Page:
The evening star is the bearish counterpart of the morning star pattern. It is aptly named because the evening star (the planet Venus) appears just before darkness sets in. Since the evening star is a top reversal it should be acted on if it arises after an uptrend. Three lines compose the evening star (see Exhibit 5.7).
The first two lines are a long, white real body followed by a star. The star is the first hint of a top. The third line corroborates a top and completes the three-line pattern of the evening star. The third line is a black real body that moves sharply into the first periods white real body. I like to compare the evening star pattern to a traffic light. The traffic light goes from green (the bullish white real body) to yellow (the star’s warning signal) to red (the black real body confirms the prior trend has stopped).
In principle, an evening star should have a gap between the first and second real bodies and then another gap between the second and third real bodies.’ However, from my experience this second gap is rarely seen and is not necessary for the success of this pattern. The main concern should be the extent of the intrusion of the third day’s black real body into the first day’s white real body.
At first glance Exhibit 5.7 is like an island top reversal as used by Western technicians. Analyzing the evening star more closely shows it furnishes a reversal signal not available with an island top (see Exhibit 5.8). For an island top, the low of session 2 has to be above the highs of sessions 1 and 3. However, the evening star only requires the low of the real body 2 to be above the high of real body 1 to be a reversal signal.
The evening star pattern shown in Exhibit 5.9 reflects the Summer of 1987 which called the high of the Dow just before the crash. (I wonder if the Japanese technicians who use candlesticks were looking at this!)
Exhibit 5.10 provides an example of how candlestick indicators can transmit a reversal signal not easily found with Western tools. The last hour on September 5 and the first two hours the next day formed an evening star pattern. The star portion of this evening star pattern would not have been an island top based on the aforementioned discussion. In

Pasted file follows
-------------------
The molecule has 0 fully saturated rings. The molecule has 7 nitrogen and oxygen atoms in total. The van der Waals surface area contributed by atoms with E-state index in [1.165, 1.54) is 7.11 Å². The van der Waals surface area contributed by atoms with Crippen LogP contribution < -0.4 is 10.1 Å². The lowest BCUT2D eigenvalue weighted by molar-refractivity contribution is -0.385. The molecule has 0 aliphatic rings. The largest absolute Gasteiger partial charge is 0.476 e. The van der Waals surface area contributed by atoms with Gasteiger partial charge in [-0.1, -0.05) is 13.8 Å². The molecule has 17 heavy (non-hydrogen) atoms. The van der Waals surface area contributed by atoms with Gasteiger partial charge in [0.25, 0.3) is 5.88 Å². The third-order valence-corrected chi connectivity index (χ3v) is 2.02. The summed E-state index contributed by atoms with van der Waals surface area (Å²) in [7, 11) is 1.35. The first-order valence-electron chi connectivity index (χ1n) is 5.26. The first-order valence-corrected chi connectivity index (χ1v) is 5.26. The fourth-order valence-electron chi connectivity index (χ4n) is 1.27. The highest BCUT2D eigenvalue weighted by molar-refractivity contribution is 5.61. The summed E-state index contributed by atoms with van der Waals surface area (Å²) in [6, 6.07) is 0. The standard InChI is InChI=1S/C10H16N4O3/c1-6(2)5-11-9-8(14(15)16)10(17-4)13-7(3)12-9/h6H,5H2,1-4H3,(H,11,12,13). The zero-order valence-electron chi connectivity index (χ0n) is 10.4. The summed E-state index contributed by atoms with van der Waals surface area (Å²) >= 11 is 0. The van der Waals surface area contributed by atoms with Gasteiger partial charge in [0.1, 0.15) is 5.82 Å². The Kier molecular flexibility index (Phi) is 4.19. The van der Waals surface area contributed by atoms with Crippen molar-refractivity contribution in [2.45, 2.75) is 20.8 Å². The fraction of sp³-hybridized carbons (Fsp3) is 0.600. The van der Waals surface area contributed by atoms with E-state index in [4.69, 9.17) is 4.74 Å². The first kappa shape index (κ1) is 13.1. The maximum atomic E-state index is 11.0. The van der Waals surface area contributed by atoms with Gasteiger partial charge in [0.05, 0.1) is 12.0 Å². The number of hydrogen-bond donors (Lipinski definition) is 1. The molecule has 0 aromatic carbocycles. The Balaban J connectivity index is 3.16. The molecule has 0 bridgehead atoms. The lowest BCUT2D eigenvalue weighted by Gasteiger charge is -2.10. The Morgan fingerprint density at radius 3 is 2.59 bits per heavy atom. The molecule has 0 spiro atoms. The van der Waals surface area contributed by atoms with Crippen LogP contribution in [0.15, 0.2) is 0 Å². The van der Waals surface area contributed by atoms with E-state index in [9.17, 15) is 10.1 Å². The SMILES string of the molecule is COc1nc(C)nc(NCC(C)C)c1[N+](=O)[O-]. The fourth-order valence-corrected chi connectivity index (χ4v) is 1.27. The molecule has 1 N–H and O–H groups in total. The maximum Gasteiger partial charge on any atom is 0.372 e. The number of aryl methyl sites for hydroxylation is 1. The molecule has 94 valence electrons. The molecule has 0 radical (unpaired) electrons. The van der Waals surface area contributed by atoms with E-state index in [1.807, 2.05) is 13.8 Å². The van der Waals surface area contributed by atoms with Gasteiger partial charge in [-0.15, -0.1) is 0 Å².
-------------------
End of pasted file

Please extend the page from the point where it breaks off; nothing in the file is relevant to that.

this instance, candlesticks provided a top reversal indication not available with the Western island top. Also note how the rally that ended with this evening star began with the morning star on September 4.
Although more important after an uptrend, the evening star can be important at the top of a congestion band if it confirms another bearish signal. (See Exhibit 5.11.) That is what happened in the middle of April. The star portion (that is, the second day) of the evening star coincided with a resistance area. The basis for this resistance at $413 was that it was an old support level from late March. Old support often converts to new resistance. Try to remember this! It is a very useful trading rule.
the resistance level near $413 coincided with the appearance of the evening star thus reinforcing the negativeness of the pattern.
Exhibit 5.12 shows a well-defined evening star in mid-December. The star was preceded by a strong, white real body and followed by a weak, black real body. A variation of an evening star appeared in mid-November. The reason it was a variation is that the evening star usually has a long, white real body preceding the star, and then a black real body after the star. We did not see the long, white or black real body lines here. We view this as a top, however, not only because of its minor resemblance to an evening star pattern, but because of the hanging-man line on November 21 (the “star” portion of the evening star). The next day’s opening under the hanging man’s real body confirmed a top.
Some factors that would increase the likelihood that an evening or morning star could be a reversal would include: